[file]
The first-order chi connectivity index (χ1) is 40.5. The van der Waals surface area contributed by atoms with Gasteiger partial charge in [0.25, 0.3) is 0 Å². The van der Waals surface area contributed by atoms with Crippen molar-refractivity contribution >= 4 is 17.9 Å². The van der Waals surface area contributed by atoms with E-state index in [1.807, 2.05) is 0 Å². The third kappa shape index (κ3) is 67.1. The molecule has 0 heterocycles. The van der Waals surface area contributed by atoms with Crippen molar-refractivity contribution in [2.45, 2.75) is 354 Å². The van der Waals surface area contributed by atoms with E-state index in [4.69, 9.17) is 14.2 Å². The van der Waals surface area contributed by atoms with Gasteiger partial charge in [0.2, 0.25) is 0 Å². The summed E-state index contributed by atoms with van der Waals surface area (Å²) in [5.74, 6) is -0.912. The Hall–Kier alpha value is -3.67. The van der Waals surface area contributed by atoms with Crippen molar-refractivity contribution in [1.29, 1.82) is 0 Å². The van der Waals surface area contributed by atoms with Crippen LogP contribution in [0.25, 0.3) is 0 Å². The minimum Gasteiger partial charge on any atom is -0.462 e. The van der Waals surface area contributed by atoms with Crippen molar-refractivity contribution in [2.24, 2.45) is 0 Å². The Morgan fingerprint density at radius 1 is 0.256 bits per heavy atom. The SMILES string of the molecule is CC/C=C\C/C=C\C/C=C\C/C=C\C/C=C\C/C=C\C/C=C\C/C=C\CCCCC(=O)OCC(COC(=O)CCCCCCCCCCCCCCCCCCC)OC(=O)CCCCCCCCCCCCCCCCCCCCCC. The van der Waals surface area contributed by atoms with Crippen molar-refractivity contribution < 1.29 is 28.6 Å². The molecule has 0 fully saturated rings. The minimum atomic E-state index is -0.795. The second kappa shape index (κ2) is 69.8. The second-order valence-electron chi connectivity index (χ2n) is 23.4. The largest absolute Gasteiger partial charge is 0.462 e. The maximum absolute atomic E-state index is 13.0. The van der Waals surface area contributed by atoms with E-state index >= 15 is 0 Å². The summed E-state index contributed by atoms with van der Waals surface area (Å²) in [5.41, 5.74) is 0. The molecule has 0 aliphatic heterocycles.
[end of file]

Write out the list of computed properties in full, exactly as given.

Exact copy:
The first-order chi connectivity index (χ1) is 40.5. The van der Waals surface area contributed by atoms with Gasteiger partial charge in [0.25, 0.3) is 0 Å². The van der Waals surface area contributed by atoms with Crippen molar-refractivity contribution >= 4 is 17.9 Å². The van der Waals surface area contributed by atoms with E-state index in [1.807, 2.05) is 0 Å². The third kappa shape index (κ3) is 67.1. The molecule has 0 heterocycles. The van der Waals surface area contributed by atoms with Crippen molar-refractivity contribution in [2.45, 2.75) is 354 Å². The van der Waals surface area contributed by atoms with E-state index in [4.69, 9.17) is 14.2 Å². The van der Waals surface area contributed by atoms with Gasteiger partial charge in [0.2, 0.25) is 0 Å². The summed E-state index contributed by atoms with van der Waals surface area (Å²) in [5.74, 6) is -0.912. The Hall–Kier alpha value is -3.67. The van der Waals surface area contributed by atoms with Crippen molar-refractivity contribution in [1.29, 1.82) is 0 Å². The van der Waals surface area contributed by atoms with Crippen LogP contribution in [0.25, 0.3) is 0 Å². The minimum Gasteiger partial charge on any atom is -0.462 e. The van der Waals surface area contributed by atoms with Crippen molar-refractivity contribution in [2.24, 2.45) is 0 Å². The Morgan fingerprint density at radius 1 is 0.256 bits per heavy atom. The SMILES string of the molecule is CC/C=C\C/C=C\C/C=C\C/C=C\C/C=C\C/C=C\C/C=C\C/C=C\CCCCC(=O)OCC(COC(=O)CCCCCCCCCCCCCCCCCCC)OC(=O)CCCCCCCCCCCCCCCCCCCCCC. The van der Waals surface area contributed by atoms with Crippen molar-refractivity contribution < 1.29 is 28.6 Å². The molecule has 0 fully saturated rings. The minimum atomic E-state index is -0.795. The second kappa shape index (κ2) is 69.8. The second-order valence-electron chi connectivity index (χ2n) is 23.4. The largest absolute Gasteiger partial charge is 0.462 e. The maximum absolute atomic E-state index is 13.0. The van der Waals surface area contributed by atoms with E-state index >= 15 is 0 Å². The summed E-state index contributed by atoms with van der Waals surface area (Å²) in [5.41, 5.74) is 0. The molecule has 0 aliphatic heterocycles.